Center for Composite Materials - University of Delaware

Research Summary

Evidence of Mechanical Mixing During Ultrasonic Consolidation Utilizing Focused Ion Beam Milling and Transmission Electron Microscopy

Authors: Jennifer M. Sietins, John W. Gillespie, Jr., and Suresh G. Advani

What is ultrasonic consolidation?

• Ultrasonic Consolidation (UC) is a solid-state processing technique that can be used to weld metal foils together.
• Using a foil-fiber-foil method or prepreg tapes, metal matrix composite (MMC) structures can be fabricated through a layered build-up process.
• Metal foils are placed on top of a stationary anvil and a rotating horn travels the length of the foils.
• Three machine variables:
•• Applied normal force or load
•• Oscillation amplitude
•• Welding speed

Motivation

• Atomistic level microscopy has not been explored for ultrasonically consolidated samples and can provide more information regarding the UC bonding mechanisms.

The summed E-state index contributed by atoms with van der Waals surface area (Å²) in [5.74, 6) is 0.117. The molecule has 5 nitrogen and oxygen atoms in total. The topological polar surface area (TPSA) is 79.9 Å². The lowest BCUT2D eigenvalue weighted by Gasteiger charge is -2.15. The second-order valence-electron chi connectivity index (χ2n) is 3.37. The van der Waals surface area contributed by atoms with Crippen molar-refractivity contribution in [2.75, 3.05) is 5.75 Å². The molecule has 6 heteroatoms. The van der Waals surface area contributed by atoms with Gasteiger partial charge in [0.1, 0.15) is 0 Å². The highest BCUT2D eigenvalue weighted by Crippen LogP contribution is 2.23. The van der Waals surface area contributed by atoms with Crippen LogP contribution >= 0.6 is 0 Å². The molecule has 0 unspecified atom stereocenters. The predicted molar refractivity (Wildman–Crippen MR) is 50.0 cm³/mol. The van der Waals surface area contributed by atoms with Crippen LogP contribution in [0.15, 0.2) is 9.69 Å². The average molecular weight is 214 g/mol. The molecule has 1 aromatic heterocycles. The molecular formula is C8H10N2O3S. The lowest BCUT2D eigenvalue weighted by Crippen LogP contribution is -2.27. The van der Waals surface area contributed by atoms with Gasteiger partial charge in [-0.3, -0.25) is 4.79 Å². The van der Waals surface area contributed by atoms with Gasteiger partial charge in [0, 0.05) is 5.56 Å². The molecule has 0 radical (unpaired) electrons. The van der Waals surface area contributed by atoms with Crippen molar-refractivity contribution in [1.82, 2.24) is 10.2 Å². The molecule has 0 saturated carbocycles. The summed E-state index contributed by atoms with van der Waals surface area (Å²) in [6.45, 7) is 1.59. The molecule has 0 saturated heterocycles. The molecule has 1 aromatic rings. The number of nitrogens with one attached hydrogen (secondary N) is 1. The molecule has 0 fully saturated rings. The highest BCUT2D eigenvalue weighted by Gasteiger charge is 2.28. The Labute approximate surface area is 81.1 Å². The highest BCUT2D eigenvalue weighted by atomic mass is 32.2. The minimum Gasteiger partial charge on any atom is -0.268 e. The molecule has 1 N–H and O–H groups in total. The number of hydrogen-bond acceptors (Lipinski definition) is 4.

• Diffusion in particular is a widely debated bonding mechanism due to the short weld times (<1 s) and low temperatures (< 0.5 Tmelting).
• Previous work has shown that x-ray energy dispersive spectroscopy (XEDS) in the Scanning Electron Microscopy (SEM) is not a valid technique to measure the short-scale diffusion during UC due to the interaction volume interference.
• Transmission electron microscopy (TEM) samples should provide more insight for diffusion and other potential bonding mechanisms since the weld zone is of the order of a few microns.

Procedure

Mechanical Mixing Evidence

Conclusions

 Microstructural evidence of mechanical mixing has shown the dispersion of copper-rich fragments, subgrain formation at the interface, and phase transformations
 Intermetallic compounds were identified through TEM XEDS

Acknowledgements

This work is supported by the Army Research Laboratory through the Composite Materials Research program.

302-831-8149 • info-ccm@udel.edu | © 2017 University of Delaware